Five things I don't love about the Phillies

Five things I don't love about the Phillies

February 14, 2013, 11:30 am
Share This Post

CLEARWATER, Fla. – The Phillies are a team fraught with “ifs.” If they avoid injuries and if the bullpen pitches well and if they get contributions from their corner outfielders and if the middle of their lineup resembles a version closer to 2008 than 2012, then the Fightins might have a fightin’ chance to reach the postseason.
 
There are certainly encouraging components about the Phillies this year. But on a commercialized day of forced faux affection, we offer some things about the club that are less lovable:
 
Their age: Many of the Phillies are old – or at least old as the definition applies to professional athletes. The first baseman is 33. The second baseman is 34. The shortstop is 34. The third baseman is 36. The catcher (who will be on a banned-substance induced timeout once the season begins) is 34. The outfield is young by comparison, but the entire infield is fairly close to qualifying for a discount at the movie theater.
 
Among the pitchers, one of the three aces is 34 and another is 35. The setup man is 34 and the closer is 32.
 
There are a lot of key players, perhaps too many, with ages that begin with a three instead of a two. Maybe that makes them experienced, but it also means their most important pieces are closer to the end of their careers than the beginning. How many of them will fight off the inevitable decline?
 
Their health: This concern and the first concern are intertwined. Roy Halladay had shoulder issues that shut him down toward the end of last year. Chase Utley has two bad knees that might or might not hold up for a whole season. (He should start a support group with Andrew Bynum. Maybe call it the “Knights that Say Knee.”) Ryan Howard looked like a hollowed out version of his former self after returning from an Achilles injury last year. And there were reports about Cole Hamels having a problem with his shoulder during the offseason, though he denied it. All of that is worrisome.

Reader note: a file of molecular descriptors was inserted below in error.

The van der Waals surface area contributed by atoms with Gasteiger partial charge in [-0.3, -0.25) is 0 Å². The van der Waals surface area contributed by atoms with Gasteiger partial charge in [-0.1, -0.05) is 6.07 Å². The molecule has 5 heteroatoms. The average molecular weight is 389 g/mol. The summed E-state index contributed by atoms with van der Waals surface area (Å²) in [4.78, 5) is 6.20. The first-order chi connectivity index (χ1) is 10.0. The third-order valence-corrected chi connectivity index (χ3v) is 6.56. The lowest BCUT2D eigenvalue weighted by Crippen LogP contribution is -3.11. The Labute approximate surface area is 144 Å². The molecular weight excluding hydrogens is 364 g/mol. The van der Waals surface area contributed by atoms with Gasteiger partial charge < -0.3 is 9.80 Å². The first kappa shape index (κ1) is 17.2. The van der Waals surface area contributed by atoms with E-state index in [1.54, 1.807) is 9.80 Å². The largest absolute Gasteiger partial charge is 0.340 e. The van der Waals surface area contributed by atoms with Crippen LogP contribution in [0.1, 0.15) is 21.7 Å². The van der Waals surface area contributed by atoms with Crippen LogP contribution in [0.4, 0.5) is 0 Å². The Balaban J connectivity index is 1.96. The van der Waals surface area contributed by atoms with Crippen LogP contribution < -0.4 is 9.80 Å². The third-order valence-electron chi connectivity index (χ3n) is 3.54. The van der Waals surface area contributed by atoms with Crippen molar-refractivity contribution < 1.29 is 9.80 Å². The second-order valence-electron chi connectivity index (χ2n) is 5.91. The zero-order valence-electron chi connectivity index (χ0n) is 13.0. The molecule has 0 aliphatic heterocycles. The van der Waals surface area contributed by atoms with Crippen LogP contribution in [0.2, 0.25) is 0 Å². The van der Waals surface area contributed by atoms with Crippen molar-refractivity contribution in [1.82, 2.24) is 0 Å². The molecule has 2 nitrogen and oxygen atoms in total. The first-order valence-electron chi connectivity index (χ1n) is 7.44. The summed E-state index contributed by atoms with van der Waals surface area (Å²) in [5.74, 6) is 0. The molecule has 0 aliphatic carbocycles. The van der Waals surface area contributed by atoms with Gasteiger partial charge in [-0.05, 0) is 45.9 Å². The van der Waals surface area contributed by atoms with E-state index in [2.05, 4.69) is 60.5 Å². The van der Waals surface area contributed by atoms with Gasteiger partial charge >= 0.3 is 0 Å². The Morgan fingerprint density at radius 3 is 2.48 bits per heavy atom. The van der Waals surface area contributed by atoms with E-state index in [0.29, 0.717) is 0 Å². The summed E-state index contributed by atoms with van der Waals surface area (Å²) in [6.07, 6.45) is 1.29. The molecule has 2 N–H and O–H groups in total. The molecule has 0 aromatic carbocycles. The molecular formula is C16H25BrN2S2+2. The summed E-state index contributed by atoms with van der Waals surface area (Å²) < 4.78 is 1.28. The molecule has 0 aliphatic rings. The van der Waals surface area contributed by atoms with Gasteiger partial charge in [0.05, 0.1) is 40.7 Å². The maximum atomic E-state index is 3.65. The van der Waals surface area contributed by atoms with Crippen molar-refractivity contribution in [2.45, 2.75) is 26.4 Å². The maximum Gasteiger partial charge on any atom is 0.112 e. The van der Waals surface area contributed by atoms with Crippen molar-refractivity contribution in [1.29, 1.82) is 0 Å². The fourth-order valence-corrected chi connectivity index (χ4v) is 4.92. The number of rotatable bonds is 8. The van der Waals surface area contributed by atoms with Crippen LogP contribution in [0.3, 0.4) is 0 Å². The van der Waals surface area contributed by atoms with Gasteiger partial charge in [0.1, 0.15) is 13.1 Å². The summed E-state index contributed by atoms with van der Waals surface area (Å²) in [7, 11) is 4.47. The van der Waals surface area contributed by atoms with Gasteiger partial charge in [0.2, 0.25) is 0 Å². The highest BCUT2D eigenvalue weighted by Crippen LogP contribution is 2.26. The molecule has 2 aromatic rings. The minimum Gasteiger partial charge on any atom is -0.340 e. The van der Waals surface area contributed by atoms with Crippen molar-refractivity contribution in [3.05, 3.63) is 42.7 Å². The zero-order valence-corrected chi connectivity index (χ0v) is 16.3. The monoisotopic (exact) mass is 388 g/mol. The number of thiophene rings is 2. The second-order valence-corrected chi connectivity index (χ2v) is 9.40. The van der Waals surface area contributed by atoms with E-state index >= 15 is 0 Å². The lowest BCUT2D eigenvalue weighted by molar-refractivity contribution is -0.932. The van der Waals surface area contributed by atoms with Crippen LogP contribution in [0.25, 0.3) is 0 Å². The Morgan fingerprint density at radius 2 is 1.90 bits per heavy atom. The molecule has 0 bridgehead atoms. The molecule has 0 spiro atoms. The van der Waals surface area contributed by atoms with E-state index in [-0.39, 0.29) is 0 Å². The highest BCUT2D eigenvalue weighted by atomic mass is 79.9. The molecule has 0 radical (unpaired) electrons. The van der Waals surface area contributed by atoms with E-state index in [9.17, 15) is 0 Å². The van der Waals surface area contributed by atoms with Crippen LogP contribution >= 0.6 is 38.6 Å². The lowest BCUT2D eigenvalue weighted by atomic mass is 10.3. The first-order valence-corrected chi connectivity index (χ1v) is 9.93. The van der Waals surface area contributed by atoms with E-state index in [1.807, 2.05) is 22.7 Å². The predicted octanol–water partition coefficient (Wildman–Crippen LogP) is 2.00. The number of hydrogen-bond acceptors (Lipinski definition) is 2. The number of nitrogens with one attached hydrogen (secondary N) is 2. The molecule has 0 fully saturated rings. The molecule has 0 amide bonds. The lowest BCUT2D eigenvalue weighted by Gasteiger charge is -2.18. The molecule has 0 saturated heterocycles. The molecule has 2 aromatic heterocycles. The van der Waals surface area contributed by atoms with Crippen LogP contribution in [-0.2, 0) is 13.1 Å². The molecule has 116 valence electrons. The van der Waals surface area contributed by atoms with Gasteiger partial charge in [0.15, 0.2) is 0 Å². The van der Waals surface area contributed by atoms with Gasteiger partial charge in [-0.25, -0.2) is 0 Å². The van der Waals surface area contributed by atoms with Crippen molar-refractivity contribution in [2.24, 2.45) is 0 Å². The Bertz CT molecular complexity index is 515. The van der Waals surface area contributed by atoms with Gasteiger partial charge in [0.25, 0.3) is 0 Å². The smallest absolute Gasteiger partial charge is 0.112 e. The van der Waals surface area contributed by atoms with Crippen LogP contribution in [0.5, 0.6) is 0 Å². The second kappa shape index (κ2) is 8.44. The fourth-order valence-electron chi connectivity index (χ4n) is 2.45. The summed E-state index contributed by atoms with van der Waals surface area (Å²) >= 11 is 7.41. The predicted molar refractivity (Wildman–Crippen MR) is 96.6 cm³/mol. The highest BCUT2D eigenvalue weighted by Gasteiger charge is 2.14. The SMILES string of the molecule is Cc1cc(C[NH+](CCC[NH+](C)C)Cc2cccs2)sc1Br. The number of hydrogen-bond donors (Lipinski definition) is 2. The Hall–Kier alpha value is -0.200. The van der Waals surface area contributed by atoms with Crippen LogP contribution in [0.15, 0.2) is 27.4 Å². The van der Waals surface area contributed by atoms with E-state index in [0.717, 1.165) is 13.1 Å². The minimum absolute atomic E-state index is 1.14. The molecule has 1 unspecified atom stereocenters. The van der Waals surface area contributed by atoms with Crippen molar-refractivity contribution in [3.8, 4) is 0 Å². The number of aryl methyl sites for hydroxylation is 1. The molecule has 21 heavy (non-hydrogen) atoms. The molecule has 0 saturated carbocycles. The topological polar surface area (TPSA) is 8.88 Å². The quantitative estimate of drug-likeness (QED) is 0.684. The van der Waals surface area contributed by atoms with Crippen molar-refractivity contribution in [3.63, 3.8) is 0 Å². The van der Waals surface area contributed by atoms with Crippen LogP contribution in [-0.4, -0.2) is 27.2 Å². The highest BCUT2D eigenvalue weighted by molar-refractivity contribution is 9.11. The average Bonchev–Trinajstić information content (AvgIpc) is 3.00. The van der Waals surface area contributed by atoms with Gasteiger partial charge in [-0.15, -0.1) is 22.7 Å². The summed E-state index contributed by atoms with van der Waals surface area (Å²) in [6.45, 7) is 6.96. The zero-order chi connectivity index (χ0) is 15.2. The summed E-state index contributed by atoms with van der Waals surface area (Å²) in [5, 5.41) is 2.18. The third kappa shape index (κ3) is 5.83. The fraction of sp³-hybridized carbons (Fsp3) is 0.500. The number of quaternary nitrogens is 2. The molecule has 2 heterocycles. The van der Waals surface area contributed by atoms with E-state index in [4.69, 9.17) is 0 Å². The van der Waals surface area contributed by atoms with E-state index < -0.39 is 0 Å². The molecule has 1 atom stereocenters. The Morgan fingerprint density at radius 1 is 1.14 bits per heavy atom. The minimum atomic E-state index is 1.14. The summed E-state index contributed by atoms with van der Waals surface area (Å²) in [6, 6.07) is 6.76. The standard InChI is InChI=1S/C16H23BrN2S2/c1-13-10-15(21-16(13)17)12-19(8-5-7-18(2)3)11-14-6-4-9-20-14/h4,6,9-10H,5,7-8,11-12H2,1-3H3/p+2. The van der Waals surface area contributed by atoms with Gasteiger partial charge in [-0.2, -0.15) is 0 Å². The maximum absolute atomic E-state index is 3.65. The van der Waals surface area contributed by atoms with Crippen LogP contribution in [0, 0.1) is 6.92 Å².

Their manager: I like Charlie Manuel. A lot. He’s easy to talk to, he’s funny, and he’s far brighter than his slow-witted critics contend. The problem isn’t with Manuel. The problem is with Manuel’s contract. The 69-year-old is in the final year of his deal. Smart people, like this guy, have asked whether Manuel will be gone after the season. The players, at some point, have no doubt wondered the same thing.
 
This is a veteran group, so perhaps they can handle the lame-duck manager thing with aplomb. But what happens if the Phils lurch and sputter to start the season? What happens if they aren’t playing well? Will they listen to the manager, or will they wonder about his demise and eye a future that doesn’t include him? It is a potentially unstable situation for Manuel. That’s unfortunate. He deserves better.
 
Their leadoff hitter: At least in the beginning, it will be Jimmy Rollins. Jimmy Rollins likes to hit leadoff and if Jimmy Rollins doesn’t hit leadoff Jimmy Rollins has been known to make things uncomfortable for everyone not named Jimmy Rollins. It is what Jimmy Rollins does.
 
What Jimmy Rollins does not do, not nearly enough, is work the count and get on base. That is not his thing. Last year, Jimmy Rollins had a .316 on-base percentage. His career OBP is .328. That’s awfully low for someone hitting so high in the order.
 
If things deteriorate and Jimmy Rollins is deposed in what you could expect to be a messy leadoff hitter coup, expect new centerfielder Ben Revere to lead the revolution. The problem is that Revere isn’t much better at getting on base. In three Major League seasons (only two of which were full years, in fairness), Revere has a .319 OBP.
 
Their right fielder: Delmon Young has this clause in his contract and this bit of nastiness in his past. You are forgiven for not running out to buy his jersey.